Like shepherd and lamb he'd understand
my affection and love me so
Like portrait and painter
and seas and the sailor
Like brick and the builder- say O!
Like a folk hero and with a longbow
my lover and I- say O!
With his songs and his poems he would win
my affections and love me so
Like sword and the soldier
and bread and the baker
Like thought and the theory- say O!
When autumn came he went again,
to the city and slums- say O!
Like a slave to the ship and chained to his oar,
he had to cast off and go
Like moon and the maddened
and flies to the finches
Like the burning of birch I cry- say O!
Not even a letter he's sent as a gesture
I fear him dead- say O!

Oh how blind is the earth for such a tender soul!
Her ribbons on her shoulders,
running with the ocean chambers
like dancing clockwork through the sky
stretching love and life longingly.
Daphne under the olive trees,
her laurel crown dropping leaves,
and why is the valley always in light?
the flowers saddened at the sight?
On my knees and empty, I pity,
weeping as the clouds come to mourn,
the all-night birds have disappeared?
Is it her sadness that they feared?
Watch her by the rocking chair,
eyeing up to the dreaming moon!
Where the skies were lighting and living
Now the valley maddened and mourning
a pretty prayer away- frail, the hooded sovereign.
Oh for all the thinking I'd die a matyr!

Shall I raise my voice? Perhaps sing:
Matthew Prior's 'To Chloe Weeping! '
“Who's there? ” She calls kindly
Weepy, sightless eyes over the valley.
Are you a brother I never met, stranger?
Are you a nightly fox on prowl?
Or maybe you're just the wind, or the midnight owl
Perhaps you're the ghost said to haunt my home.
Shadow people crossing my eyes
sliding hither to and into further shadow,
if my eyes could see clearly,
would you be an ancient ghoul?
A skull face and jaw stretched aghast?
If you don't answer me as I call, I'll think you the wind.
If you answer truthfully and you're as I feared,
will I stay sat? Yes, yes I may do just that.
Just to see where the Underworld's at.
Perhaps it's rather pleasant, with a little cat,
a pretty little garden, a 'welcome home' doormat!

Judge as not, the hearts that meet,
in scarlet town in children's streets,
wipe your eyes, gold girl of the peaks,
the height of Babel's heaven's feet.
As a lover in thorns, in my hour of trial,
where behind that locked door,
are we not the ships that meet?
A man there was in a sea of vultures,
taught a tower of lies by devil masks,
built by mortal clay, the house of Moloch,
the chains I was under, the money mad
fools of fate and between jealousy and the man
there were white roses, and a diamond star
and a horse and rider:
On her shoulders, settling mountain snow,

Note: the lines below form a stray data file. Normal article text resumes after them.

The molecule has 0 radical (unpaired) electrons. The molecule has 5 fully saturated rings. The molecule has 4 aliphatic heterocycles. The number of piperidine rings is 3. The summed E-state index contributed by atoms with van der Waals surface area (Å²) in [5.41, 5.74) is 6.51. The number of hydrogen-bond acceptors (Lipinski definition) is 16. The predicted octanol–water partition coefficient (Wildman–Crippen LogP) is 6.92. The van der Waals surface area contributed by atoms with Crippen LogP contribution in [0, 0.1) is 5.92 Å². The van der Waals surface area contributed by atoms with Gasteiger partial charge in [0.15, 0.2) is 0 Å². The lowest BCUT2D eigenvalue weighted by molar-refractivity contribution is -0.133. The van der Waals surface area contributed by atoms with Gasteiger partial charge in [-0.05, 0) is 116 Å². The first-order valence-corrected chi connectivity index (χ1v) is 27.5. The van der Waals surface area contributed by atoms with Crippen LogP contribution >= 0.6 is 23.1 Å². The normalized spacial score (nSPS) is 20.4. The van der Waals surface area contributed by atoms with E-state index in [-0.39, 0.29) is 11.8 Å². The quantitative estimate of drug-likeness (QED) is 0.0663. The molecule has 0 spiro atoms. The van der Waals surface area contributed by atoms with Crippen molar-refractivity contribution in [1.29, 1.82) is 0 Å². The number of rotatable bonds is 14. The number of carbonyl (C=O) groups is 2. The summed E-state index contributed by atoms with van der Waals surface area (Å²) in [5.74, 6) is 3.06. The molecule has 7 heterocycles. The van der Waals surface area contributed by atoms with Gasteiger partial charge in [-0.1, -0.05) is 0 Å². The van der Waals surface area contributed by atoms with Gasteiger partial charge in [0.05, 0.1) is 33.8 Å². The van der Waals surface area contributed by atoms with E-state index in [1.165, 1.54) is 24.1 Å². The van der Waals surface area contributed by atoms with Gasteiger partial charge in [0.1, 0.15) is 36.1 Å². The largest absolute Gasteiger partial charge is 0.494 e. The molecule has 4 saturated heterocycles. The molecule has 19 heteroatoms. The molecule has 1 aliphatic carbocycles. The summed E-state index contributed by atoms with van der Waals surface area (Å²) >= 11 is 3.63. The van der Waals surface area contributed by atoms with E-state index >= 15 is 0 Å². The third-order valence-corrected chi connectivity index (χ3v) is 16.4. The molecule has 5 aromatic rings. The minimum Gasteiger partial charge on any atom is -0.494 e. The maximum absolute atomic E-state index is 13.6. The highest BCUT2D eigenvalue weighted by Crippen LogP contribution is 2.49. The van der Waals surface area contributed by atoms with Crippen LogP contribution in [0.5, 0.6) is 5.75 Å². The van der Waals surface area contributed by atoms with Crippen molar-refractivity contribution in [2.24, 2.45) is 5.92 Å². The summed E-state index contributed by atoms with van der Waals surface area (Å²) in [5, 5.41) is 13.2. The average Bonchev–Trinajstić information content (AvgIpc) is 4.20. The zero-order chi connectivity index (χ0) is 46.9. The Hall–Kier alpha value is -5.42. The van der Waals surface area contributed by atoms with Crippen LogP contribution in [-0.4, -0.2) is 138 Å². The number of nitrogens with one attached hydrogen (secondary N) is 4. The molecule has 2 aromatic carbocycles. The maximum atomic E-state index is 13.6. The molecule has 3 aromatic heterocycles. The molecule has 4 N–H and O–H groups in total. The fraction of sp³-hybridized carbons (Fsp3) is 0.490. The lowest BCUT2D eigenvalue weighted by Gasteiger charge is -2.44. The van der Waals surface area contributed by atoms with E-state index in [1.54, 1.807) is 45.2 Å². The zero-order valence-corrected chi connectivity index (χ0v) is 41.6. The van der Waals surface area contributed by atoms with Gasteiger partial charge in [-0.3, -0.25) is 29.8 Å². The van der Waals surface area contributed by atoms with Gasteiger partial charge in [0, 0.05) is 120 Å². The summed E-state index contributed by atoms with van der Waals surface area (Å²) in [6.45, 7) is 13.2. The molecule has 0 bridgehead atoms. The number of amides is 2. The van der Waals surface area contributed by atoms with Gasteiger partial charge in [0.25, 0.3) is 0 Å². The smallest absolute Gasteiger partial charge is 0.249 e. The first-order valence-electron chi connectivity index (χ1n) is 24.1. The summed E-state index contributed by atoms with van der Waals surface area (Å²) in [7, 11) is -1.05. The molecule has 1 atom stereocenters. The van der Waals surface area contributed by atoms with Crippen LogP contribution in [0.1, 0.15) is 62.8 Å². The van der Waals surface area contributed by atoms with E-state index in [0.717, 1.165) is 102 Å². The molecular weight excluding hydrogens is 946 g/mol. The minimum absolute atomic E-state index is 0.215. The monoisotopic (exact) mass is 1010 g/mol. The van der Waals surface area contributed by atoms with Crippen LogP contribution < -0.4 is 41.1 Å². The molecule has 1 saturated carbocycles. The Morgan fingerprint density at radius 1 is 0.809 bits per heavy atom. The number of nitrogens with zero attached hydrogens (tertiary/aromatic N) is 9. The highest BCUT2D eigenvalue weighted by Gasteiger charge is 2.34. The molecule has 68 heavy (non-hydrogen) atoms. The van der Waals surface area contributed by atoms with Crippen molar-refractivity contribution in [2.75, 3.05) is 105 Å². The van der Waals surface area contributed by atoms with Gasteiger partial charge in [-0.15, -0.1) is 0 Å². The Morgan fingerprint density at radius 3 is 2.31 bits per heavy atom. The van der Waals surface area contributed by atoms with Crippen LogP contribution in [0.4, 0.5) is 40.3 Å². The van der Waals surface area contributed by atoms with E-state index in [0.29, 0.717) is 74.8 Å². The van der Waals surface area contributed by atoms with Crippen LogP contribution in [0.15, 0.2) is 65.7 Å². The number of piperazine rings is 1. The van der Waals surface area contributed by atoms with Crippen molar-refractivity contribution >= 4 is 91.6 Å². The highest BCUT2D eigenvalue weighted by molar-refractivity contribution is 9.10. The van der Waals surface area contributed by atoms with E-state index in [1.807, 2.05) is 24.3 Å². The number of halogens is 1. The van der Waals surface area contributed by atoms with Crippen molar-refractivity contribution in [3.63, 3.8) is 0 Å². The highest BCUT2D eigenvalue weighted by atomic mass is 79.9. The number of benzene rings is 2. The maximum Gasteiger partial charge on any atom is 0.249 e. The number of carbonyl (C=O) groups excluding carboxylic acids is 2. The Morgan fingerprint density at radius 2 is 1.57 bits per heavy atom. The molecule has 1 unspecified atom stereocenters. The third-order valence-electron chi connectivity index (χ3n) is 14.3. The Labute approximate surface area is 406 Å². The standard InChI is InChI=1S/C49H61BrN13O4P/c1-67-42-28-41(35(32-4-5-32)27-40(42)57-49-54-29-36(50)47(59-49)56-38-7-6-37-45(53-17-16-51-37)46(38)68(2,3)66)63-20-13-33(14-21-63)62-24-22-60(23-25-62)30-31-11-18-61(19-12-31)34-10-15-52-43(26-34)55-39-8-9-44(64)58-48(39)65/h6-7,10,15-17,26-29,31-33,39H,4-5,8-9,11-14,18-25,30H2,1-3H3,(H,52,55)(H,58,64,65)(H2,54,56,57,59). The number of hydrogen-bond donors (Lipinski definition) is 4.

“in my hand a crown of belladonna-
there's yarrow for your wounds-
and here, borage for your courage-
and in the city, there too I found
the narcissus, but it spread too thinly
for man's love of it- he watched himself
in the mirror for hours, and on embrace,
he drowned.
Flax for weaving, poppy for dreams,
up from, rising in the blood of Apollo,
a hyacinth that might live forever-
at least while the Earth still grows green.”

Orpheus has come, harp in hand-
Odysseus has come through the storm for Ithaca
The final settlement before the skyward waterfall,
the final lodging before the eternal mother.

But she shies:

“Good night, ladies; good night, sweet ladies; good night, good night” (exit)

The laughter and tears,
the daughter of the peaks
taken by a phantom carriage.
The path is clear, as she disappears.
I watch the house with the closed shutters.

Now let us sit up and wait for judgement,
smile as she comes, calls us to the stand,
puts us on trial and on hearing our doom,
we can laugh again- and won't that be fun?
Yes, I look forward to it. Let us wait.
Life should be just a centimetre from the ground.
And so where do we go now?
Well, there's going to be a giant wave,
go aww as it comes! And tomorrow too
the sun will rise and we'll go aww again.
Look as the hand of God is moving too!
Watch each tuning fall,
watch all the senses numb with the breeze,
the fresh, bright dreaming eyes
all dizzy with the immensity of the IT.
Look now where the people are flying,
look again where they grow wings!
The path ends-
the ground where no dust settles,
a dilemma, for the bandit's rhapsody,
the sky is too jewelled, more than he can carry.
Watching forever, is the reasoning-
watching his fortune from afar,
a watcher from the water,
the eternity rests.

Poet's Notes about The Poem

A narrative poem, I think I got the idea from Thomas Cole's paintings and the D.W.Griffith film 'True Heart Susie',1919

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Poem Submitted: Wednesday, June 26, 2013

Poem Edited: Wednesday, June 26, 2013